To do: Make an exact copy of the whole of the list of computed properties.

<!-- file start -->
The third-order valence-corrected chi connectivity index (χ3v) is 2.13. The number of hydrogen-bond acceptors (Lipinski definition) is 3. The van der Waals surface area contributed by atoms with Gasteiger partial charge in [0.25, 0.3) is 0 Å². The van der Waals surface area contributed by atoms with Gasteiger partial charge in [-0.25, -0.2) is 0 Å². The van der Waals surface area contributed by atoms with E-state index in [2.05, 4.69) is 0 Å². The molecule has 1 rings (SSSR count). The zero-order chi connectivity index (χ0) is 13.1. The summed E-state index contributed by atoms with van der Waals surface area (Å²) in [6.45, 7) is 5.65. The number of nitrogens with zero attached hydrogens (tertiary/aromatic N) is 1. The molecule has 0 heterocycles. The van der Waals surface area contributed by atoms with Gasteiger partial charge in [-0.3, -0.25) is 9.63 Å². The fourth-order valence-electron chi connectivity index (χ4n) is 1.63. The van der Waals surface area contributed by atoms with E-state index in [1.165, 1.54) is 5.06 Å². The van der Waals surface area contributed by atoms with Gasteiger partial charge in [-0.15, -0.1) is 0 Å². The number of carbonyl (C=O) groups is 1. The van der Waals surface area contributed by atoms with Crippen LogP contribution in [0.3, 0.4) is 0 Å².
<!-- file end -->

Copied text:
The third-order valence-corrected chi connectivity index (χ3v) is 2.13. The number of hydrogen-bond acceptors (Lipinski definition) is 3. The van der Waals surface area contributed by atoms with Gasteiger partial charge in [0.25, 0.3) is 0 Å². The van der Waals surface area contributed by atoms with Gasteiger partial charge in [-0.25, -0.2) is 0 Å². The van der Waals surface area contributed by atoms with E-state index in [2.05, 4.69) is 0 Å². The molecule has 1 rings (SSSR count). The zero-order chi connectivity index (χ0) is 13.1. The summed E-state index contributed by atoms with van der Waals surface area (Å²) in [6.45, 7) is 5.65. The number of nitrogens with zero attached hydrogens (tertiary/aromatic N) is 1. The molecule has 0 heterocycles. The van der Waals surface area contributed by atoms with Gasteiger partial charge in [-0.3, -0.25) is 9.63 Å². The fourth-order valence-electron chi connectivity index (χ4n) is 1.63. The van der Waals surface area contributed by atoms with E-state index in [1.165, 1.54) is 5.06 Å². The van der Waals surface area contributed by atoms with Gasteiger partial charge in [-0.15, -0.1) is 0 Å². The number of carbonyl (C=O) groups is 1. The van der Waals surface area contributed by atoms with Crippen LogP contribution in [0.3, 0.4) is 0 Å².